Em­bassy pro­test­ers ask, ‘Can we talk to Sergey?!’

Demon­stra­tors tar­get Rus­sian am­bas­sador af­ter Cabi­net rev­e­la­tions

The Washington Post Sunday - - LOCAL OPINIONS - BY IAN SHAPIRA ian.shapira@wash­post.com

An­drew Sei­d­man, 33, a high school English teacher from Mary­land, stood out­side the Rus­sian Em­bassy in Wash­ing­ton on Satur­day morn­ing, yelling a ques­tion:

“Can we talk to Sergey?! Is he in there?”

Sergey, as ev­ery­one knows th­ese days, would be Sergey Kislyak, the Rus­sian am­bas­sador to the United States, who sits at the cen­ter of a hur­ri­can-es­que news cy­cle over his con­ver­sa­tions with Trump ad­vis­ers in the runup to and im­me­di­ately af­ter the pres­i­den­tial elec­tion. Sur­rounded by umpteen sur­veil­lance cam­eras on nearby lamp posts (and per­haps many more that could not be as eas­ily spot­ted), Sei­d­man joined dozens of other like­minded peo­ple to protest Pres­i­dent Trump’s per­ceived ties to the Rus­sian gov­ern­ment out­side the em­bassy, just north of Ge­orge­town, on Wis­con­sin Av­enue.

To their dis­ap­point­ment, Rus­sia’s long­time en­voy did not emerge from the gated com­pound to greet his vis­i­tors. The Wash­ing­ton Post emailed the em­bassy’s press of­fice on Satur­day seek­ing com­ment, but the mes­sage was not re­turned.

The pro­test­ers con­verged out­side the em­bassy in Glover Park fol­low­ing a spate of rev­e­la­tions in the press in the past month show­ing that former and cur­rent Trump ad­vis­ers — Michael Flynn, the ex-na­tional se­cu­rity ad­viser, and At­tor­ney Gen­eral Jeff Ses­sions — had not dis­closed that they had spo­ken with Kislyak be­fore the elec­tion or be­fore the inau­gu­ra­tion.

The Post broke a story Wed­nes­day show­ing that last year, when Ses­sions was a Trump sur­ro­gate and Repub­li­can sen­a­tor from Alabama, he spoke twice with Kislyak — dis­cus­sions that he failed to men­tion dur­ing his con­fir­ma­tion hear­ing for at­tor­ney gen­eral when asked about com­mu­ni­ca­tion with the Rus­sian gov­ern­ment.

The Post re­ported that one of the meet­ings be­tween Ses­sions and Kislyak hap­pened in Septem­ber, at the peak of what Amer­i­can in­tel­li­gence of­fi­cials have deemed a Rus­sian cy­ber cam­paign that helped re­veal em­bar­rass­ing emails from the Demo­cratic Na­tional Com­mit­tee and Hil­lary Clin­ton’s cam­paign chair­man.

At the Satur­day protest out­side the em­bassy — which sits on a hill­top known as Mount Alto, one of the cap­i­tal’s high­est points — peo­ple car­ried signs that read: “Bro­mance, Bribery, Black­mail, Bad! In­ves­ti­gate Trump + Vlad” and “Tin­kle Tin­kle Lit­tle Czar, Putin Put You Where You Are.” One per­son pasted the words from a re­cent New York Times ad­ver­tis­ing cam­paign onto her poster: “TRUTH. It’s more im­por­tant now than ever.”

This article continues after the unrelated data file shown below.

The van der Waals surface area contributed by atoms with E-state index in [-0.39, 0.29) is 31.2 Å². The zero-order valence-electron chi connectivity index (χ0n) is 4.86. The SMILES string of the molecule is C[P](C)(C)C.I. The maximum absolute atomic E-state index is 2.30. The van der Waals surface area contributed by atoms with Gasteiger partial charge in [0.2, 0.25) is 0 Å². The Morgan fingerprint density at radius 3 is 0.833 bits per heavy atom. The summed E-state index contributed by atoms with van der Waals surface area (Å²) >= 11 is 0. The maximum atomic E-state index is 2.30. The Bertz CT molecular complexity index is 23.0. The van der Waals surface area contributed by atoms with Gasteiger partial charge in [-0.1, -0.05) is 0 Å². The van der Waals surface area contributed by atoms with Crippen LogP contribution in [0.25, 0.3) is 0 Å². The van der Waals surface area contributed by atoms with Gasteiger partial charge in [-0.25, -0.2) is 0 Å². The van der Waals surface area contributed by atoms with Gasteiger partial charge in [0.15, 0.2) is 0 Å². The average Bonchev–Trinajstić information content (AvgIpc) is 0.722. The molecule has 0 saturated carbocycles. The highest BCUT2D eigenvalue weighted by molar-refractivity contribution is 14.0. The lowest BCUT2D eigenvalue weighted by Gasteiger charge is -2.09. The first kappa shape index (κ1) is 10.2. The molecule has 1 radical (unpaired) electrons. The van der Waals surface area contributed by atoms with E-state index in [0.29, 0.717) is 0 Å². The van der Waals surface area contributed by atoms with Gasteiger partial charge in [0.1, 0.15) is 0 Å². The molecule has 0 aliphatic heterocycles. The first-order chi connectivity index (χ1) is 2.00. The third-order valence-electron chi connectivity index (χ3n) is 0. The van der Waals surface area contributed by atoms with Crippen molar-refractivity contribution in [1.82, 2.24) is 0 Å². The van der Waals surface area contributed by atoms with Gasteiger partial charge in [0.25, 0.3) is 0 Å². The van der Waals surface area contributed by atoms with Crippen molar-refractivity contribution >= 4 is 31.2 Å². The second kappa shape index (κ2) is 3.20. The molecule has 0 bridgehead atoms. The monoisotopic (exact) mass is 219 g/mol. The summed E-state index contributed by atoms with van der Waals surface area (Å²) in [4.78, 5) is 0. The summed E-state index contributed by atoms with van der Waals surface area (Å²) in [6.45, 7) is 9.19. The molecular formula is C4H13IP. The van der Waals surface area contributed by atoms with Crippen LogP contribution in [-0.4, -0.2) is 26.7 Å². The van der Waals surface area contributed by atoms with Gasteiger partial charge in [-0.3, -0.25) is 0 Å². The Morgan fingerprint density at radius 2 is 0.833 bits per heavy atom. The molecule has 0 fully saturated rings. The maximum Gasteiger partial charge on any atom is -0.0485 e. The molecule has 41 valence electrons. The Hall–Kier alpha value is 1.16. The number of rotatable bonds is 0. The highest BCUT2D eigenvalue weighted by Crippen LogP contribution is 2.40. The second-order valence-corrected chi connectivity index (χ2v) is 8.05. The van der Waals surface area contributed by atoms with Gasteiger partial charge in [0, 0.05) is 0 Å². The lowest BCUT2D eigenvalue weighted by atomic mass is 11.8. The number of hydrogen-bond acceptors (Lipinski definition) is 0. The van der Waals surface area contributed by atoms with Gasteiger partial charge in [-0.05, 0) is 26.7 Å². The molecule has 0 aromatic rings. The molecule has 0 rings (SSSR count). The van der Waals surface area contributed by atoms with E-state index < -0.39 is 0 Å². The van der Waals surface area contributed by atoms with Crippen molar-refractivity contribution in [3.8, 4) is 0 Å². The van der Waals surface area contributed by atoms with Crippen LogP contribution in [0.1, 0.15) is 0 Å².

The event was or­ga­nized not by a Demo­crat but by a self­de­scribed con­ser­va­tive who says he al­ways voted Repub­li­can for pres­i­dent un­til Novem­ber, when he cast his bal­lot for a third-party can­di­date. Greg Sch­lies­mann, 35, a branch man­ager at a mort­gage com­pany in Wis­con­sin, spread the word about the event through Face­book.

“It’s ironic that we are protest­ing an Amer­i­can pres­i­dent at the Rus­sian Em­bassy,” he said, clutch­ing a sign that read, “GOP Stop Putin’ Party Over Truth.”

The Rus­sian Em­bassy is hardly a new tar­get for pro­test­ers. In Au­gust 2013, about 100 peo­ple gath­ered at the build­ing to rally against the Rus­sian im­pris­on­ment of two mem­bers of the punk-rock group Pussy Riot.

At Satur­day’s protest, peo­ple railed against Ses­sions and Trump and belted out singsong chants: “Repub­li­cans, don’t hes­i­tate! You need to in­ves­ti­gate!”

James Kameen, a sales and mar­ket­ing man­ager for a fit­ness com­pany, came with his friend, a fed­eral con­trac­tor for the En­vi­ron­men­tal Pro­tec­tion Agency, who did not want to be named. (For ob­vi­ous rea­sons, she said.) Kameen said he’s been track­ing news about Trump’s ties to Rus­sia since last year and fret­ted that the rev­e­la­tions “keep get­ting big­ger and big­ger.”

His friend nod­ded. “I feel like he’s mak­ing us into Rus­sia,” she said.

Just then, a woman wear­ing a furry hat and jacket ap­proached the em­bassy gates. She was push­ing a stroller hold­ing a child. She buzzed right on in.

The mo­ment to sneak in­side — to meet a Rus­sian of­fi­cial, to ask ques­tions, nose around a bit — was clos­ing. The gate opened, then shut just as quickly. Kameen and his friend stayed put. They stared at the woman fad­ing be­hind the black gates, won­der­ing just who she was.


Eric Hon­our, left, and Diane Dzikiewicz, right, protest Pres­i­dent Trump’s per­ceived ties to Rus­sia on Satur­day out­side the Rus­sian Em­bassy in Wash­ing­ton. Trump ad­vis­ers have caused con­tro­versy by not dis­clos­ing that they had spo­ken with Rus­sia’s U.S. am­bas­sador.

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